The recent starring role appearance of Polish tenor Piotr Beczała in Verdi’s Luisa Miller at the Metropolitan Opera in New York elicited much praise from all quarters. In his April 3 review, Robert Levine’s headline “Superb Yoncheva and Beczała in The Met’s Luisa Miller, anchored by Domingo” succinctly says it all. Writing of Beczała’s rendition of Rodolfo, Levine concludes that:
Tenor Piotr Beczała’s bright instrument has always been somewhat difficult to characterize, but he rarely disappoints, and he certainly did not here. I recall hearing Pavarotti, Domingo and Neil Shicoff in the role of Rodolfo and noting how strenuous it becomes by the second act, culminating in the lovely “Quando le sere al placido” and its fierce cabaletta. I feared Mr Beczala’s tenor would be stressed, but it was not – it may not have the morbidezza of Bergonzi or the brilliance of Pavarotti, but his was a very successful undertaking of the part. A classy performance of a new role for this tenor.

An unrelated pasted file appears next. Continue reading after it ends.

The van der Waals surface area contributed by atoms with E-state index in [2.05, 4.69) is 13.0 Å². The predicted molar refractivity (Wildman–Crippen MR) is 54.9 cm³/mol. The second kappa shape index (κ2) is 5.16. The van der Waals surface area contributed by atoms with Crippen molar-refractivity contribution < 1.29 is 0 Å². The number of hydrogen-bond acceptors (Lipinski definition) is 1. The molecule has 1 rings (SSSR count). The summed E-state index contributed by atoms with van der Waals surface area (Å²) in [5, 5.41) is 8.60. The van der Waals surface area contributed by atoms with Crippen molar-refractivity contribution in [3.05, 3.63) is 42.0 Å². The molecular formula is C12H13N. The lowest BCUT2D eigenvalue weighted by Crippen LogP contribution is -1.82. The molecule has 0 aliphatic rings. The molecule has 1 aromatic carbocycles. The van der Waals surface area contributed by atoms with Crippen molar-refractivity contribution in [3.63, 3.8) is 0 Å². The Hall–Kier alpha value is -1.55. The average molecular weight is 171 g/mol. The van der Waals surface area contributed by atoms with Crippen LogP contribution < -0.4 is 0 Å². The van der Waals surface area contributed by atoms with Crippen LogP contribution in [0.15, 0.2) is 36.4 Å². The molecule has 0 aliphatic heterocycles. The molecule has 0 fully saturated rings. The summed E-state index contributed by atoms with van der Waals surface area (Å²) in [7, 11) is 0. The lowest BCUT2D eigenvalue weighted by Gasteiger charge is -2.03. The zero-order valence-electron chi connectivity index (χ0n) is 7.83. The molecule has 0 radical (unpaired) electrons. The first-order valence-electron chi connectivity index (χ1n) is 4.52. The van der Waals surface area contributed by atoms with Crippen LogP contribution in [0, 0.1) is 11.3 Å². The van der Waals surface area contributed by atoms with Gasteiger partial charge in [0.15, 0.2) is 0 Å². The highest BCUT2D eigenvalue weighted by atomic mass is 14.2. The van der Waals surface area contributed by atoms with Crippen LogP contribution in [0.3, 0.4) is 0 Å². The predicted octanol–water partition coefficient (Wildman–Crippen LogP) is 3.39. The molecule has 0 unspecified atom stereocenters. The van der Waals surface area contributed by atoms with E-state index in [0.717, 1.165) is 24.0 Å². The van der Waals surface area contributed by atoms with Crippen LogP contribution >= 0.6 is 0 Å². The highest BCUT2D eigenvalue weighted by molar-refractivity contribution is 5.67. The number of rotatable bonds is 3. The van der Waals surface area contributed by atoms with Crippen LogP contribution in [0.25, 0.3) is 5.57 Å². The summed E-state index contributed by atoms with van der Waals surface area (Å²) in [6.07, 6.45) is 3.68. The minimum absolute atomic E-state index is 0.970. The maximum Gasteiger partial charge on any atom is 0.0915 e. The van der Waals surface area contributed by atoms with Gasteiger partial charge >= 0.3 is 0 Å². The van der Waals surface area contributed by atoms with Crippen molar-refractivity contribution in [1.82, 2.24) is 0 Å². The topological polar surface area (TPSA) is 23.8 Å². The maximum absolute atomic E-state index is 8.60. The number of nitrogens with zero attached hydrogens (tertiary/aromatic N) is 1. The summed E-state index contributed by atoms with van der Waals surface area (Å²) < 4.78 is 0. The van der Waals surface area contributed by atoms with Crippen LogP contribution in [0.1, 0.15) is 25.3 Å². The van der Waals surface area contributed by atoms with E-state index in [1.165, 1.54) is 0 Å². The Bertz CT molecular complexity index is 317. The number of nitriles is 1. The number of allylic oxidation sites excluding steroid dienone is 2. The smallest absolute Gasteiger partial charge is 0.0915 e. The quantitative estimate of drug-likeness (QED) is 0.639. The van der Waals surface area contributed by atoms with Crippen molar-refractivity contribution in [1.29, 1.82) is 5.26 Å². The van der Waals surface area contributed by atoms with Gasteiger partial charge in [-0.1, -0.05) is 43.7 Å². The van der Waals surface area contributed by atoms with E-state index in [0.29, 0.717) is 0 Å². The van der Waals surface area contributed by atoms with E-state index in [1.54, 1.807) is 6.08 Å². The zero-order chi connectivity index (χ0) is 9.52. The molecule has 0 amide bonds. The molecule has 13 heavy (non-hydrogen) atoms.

Levine’s take on Beczała’s success was also confirmed by the PMC’s special correspondent, pianist Tadeusz Domanowski, a New York City resident who was invited to attend Luisa Miller by one of the PMC’s committed SoCal supporters. After attending the April 9 performance, Mr. Domanowski wrote that the evening was “Truly outstanding, with Beczała shining among the stellar cast.” Continuing his impressions of the spectacle, Mr. Domanowski added:
The staging of Luisa Miller at the MET was special for several other reasons as well. Not only did Beczała—a darling of the MET audiences—have one of the main roles, but Sonia Yoncheva, as Luisa Miller, made a very favorable impression that evening. For me, however, the greatest experience was the performance by Plácido Domingo as Luisa’s father. From his first entry on stage (which was instantly greeted with applause), this exceptional artist left no doubt that his legendary career is fully justified. In spite of his advanced age, (he is 77 years old!), his voice resonates with unusual force, and his stage charisma as well as his aristocratic bearing permeate every move and gesture of this artist. One could only try guessing how his voice must have sounded in person at its prime!
Mr. Domanowski’s opinion was clearly shared by Mr. Levine, who opined that, “Mr. Domingo’s sense of line, the simplicity and sincerity of his delivery, his musicianship are all to be admired, and the intimate sadness of the final act’s duet could move a rock to tears.”